I can't say that I've mastered them, as easy as they are supposed to be with masa harina, the instant tortilla flour. (You can't make truly authentic tortillas at home without fresh masa dough, and because fresh masa dough goes bad so quickly, you can only get fresh masa dough in the U.S. by living next to a tortilla factory.) But they were better than the last time I tried, more flexible and less doughy in my throat. Making tortillas is almost therapeutic, to roll each ball of dough, flatten it in the tortilla press the way I'd seen women do all over the streets of Oaxaca, and toss it on a cast-iron griddle.



The filling was a bit more work. There was the tomatillo-serrano sauce, made by first broiling 12 ounces of tomatillos and 2 serrano chiles under a broiler, about 5 minutes on each side. The tomatillos and chiles then melded in a food processor. In the meantime, I sauteed half a diced white onion until rich and brown, stirred in 2 chopped cloves of garlic, and when that had just cooked a minute more, the onions and garlic got added to the tomatillo-chile mixture and pureed until smooth. The whole sauce had to be transferred to a skillet to be fried, its flavor getting deeper with a bit of fish broth.

Then there was the half a pound of sea bass I bought to poach. I ignored the potatoes in the recipe and focused on the fish, flaking it and then mixing it with half a cup of the tomatillo sauce.

Finally, following Bayless's recipe, I added a bit of thick Greek yogurt to the remaining tomatillo sauce, since I couldn't find any creme fraiche or sour cream at the corner bodega.

The assembly was the easiest part: spoon some fish on a tortilla, fold it over, and then ladle on more sauce with a sprinkling of crumbled cotija cheese (my substitution for the queso anejo I didn't have) and some chopped raw onions and cilantro.

I ate nothing else that night, just these enchiladas with a beer. I was very happy.

Friday, April 4, 2008

Living it up, San Francisco-style



When I told my friends I was coming to San Francisco, Erin suggested that we cook a big dinner together and invite the rest of my San Francisco friends. She and her roommate, who I will continue to call "Zizou" out of politeness to her and fantasy for me, share a beautiful apartment with the kind of kitchen only rich New Yorkers can dream of. It's filled with light, equipped with an island and even a prep sink, and the stove has some gaseous power that I can't even grasp, something about BTUs. All I know is that it boils up water like you wouldn't believe.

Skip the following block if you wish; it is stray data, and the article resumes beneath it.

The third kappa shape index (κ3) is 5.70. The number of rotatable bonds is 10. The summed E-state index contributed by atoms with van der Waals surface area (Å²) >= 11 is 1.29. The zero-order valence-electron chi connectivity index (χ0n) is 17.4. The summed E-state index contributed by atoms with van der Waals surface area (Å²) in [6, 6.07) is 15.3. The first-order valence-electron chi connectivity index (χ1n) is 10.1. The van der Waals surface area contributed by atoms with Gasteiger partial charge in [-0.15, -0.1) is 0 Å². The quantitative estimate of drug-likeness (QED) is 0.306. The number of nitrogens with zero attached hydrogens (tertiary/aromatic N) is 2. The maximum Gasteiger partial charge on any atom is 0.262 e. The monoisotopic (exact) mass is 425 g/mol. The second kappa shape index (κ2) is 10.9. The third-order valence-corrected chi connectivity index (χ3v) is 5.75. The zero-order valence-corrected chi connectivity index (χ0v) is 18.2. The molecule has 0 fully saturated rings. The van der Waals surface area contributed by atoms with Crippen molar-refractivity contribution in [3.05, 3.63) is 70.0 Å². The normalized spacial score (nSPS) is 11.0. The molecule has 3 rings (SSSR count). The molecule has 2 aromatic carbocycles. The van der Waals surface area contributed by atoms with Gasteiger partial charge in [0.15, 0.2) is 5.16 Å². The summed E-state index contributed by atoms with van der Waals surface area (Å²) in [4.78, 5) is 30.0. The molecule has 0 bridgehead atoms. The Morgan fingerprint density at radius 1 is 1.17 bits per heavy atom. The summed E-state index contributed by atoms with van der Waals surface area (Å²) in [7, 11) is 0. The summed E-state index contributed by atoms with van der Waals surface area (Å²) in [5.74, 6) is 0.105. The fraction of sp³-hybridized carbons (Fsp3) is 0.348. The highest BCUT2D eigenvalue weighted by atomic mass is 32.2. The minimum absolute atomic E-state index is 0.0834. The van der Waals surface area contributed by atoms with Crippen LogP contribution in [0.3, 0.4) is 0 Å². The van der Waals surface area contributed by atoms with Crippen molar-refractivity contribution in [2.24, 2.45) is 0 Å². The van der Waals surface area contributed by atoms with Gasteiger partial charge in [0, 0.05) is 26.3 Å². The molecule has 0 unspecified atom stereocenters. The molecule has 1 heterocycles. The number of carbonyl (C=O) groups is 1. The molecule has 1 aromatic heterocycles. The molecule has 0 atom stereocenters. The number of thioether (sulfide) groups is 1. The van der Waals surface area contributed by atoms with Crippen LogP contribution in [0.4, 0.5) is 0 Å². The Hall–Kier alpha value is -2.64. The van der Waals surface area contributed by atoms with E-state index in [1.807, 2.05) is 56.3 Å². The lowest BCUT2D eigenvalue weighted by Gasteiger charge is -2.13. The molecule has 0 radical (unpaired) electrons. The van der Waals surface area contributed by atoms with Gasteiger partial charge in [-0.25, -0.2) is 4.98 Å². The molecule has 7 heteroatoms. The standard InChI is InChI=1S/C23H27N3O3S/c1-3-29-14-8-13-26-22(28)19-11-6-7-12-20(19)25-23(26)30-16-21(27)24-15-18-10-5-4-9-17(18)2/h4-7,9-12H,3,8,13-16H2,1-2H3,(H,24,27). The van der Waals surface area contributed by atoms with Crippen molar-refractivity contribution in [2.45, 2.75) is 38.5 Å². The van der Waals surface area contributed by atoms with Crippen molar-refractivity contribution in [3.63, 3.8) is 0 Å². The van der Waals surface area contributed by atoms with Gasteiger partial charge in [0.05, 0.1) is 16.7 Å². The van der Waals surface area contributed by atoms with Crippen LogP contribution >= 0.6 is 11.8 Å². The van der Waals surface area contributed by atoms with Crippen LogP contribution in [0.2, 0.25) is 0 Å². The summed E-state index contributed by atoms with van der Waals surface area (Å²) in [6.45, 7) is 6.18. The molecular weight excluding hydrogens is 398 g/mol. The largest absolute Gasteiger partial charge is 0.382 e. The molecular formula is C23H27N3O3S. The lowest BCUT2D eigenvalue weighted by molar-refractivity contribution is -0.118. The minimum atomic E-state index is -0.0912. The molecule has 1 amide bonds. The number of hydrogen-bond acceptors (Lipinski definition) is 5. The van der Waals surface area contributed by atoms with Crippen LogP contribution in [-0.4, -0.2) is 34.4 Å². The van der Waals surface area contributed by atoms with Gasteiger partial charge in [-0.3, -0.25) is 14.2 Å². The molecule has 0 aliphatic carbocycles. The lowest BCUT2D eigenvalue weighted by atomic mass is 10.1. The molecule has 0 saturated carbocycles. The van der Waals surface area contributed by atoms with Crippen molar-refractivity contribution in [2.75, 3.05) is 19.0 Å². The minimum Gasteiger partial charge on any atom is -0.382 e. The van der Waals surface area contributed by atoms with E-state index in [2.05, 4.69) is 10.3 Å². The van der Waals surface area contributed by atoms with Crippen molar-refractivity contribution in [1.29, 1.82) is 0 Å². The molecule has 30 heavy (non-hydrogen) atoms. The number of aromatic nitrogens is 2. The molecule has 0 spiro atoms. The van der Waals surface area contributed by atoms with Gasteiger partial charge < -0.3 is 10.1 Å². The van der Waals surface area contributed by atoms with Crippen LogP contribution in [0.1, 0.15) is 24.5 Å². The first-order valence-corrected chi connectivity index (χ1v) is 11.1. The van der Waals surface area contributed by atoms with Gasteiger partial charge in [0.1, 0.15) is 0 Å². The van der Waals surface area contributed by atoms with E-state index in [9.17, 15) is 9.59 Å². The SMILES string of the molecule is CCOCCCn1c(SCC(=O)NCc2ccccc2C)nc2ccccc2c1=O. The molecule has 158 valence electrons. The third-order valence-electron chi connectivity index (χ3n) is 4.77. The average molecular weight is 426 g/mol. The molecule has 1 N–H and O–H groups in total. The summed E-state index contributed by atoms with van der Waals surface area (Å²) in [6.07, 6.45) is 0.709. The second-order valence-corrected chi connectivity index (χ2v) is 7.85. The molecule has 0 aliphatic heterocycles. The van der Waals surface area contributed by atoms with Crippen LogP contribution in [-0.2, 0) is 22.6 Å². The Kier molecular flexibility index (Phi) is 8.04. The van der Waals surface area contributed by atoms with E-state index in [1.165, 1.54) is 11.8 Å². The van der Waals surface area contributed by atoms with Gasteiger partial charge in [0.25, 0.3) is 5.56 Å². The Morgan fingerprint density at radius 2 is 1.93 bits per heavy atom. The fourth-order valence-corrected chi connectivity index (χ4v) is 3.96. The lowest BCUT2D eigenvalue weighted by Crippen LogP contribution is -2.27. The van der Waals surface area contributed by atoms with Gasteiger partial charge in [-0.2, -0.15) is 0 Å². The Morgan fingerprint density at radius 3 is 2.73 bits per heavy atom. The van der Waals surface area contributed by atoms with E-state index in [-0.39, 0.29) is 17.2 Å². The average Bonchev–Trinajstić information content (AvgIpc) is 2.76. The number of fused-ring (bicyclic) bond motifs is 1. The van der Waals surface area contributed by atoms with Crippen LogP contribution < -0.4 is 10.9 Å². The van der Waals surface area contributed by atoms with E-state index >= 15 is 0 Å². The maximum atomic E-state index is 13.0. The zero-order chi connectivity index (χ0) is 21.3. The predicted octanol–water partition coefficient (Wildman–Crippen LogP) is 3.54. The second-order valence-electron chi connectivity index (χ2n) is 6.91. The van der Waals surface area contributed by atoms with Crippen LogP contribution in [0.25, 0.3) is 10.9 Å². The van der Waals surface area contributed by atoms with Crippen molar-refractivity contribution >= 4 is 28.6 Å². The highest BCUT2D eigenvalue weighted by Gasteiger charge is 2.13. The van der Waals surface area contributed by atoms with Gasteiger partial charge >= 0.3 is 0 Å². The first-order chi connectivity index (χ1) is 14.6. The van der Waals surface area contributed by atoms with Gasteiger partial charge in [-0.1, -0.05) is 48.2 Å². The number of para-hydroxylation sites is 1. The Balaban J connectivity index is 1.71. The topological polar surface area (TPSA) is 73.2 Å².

We started our shopping at Alemany Market, my favorite farmers' market in San Francisco. Unlike the famed and rather bourgeois Ferry Building, Alemany doesn't truck in artisanal chocolate sprinkled with grey sea salt. So there are few tourists, and instead plenty of resident yuppies, Chinese bargain-hunters, and those who really want a live chicken, which probably overlaps more with the Chinese bargain-hunters than the yuppies. While Erin and I bought meyer lemons, strawberries, asparagus, and lilacs, Zizou took it upon herself to buy a few dozen Kumamoto oysters. She doesn't cook, but she sure knows how to eat.



The rest of the meal we picked up here and there, from the prosciutto I bought at the Cafe Rouge meat counter (not so exciting) to the walnut bread Lika picked up from Tartine (unbelievable, made me feel slightly less annoyed at Tartine).

And Diane brought the wine from Sonoma. She had called me the night before, telling me she was packing and wanting to know what I was serving for dinner. I momentarily forgot she makes wine for a living and asked, "Does the food you're going to eat affect what you're going to wear?



But what really amazed me is how relaxed I was planning and cooking the dinner. Partly it was that Erin was there. I don't normally cook well with others, but I trust her cooking judgment, especially when it comes to risotto. It's nice working with someone when you don't have to worry that she'll "dice" carrots into uneven chunks. And partly it was that after we baked our anise-almond biscotti, we took off to go eat sausages at Rosamunde's and then went for a walk at Crissy Field, where it was unusually sunny and characteristically gorgeous. I've never done that before, go somewhere in the middle of cooking an elaborate dinner for anything other than a missing ingredient.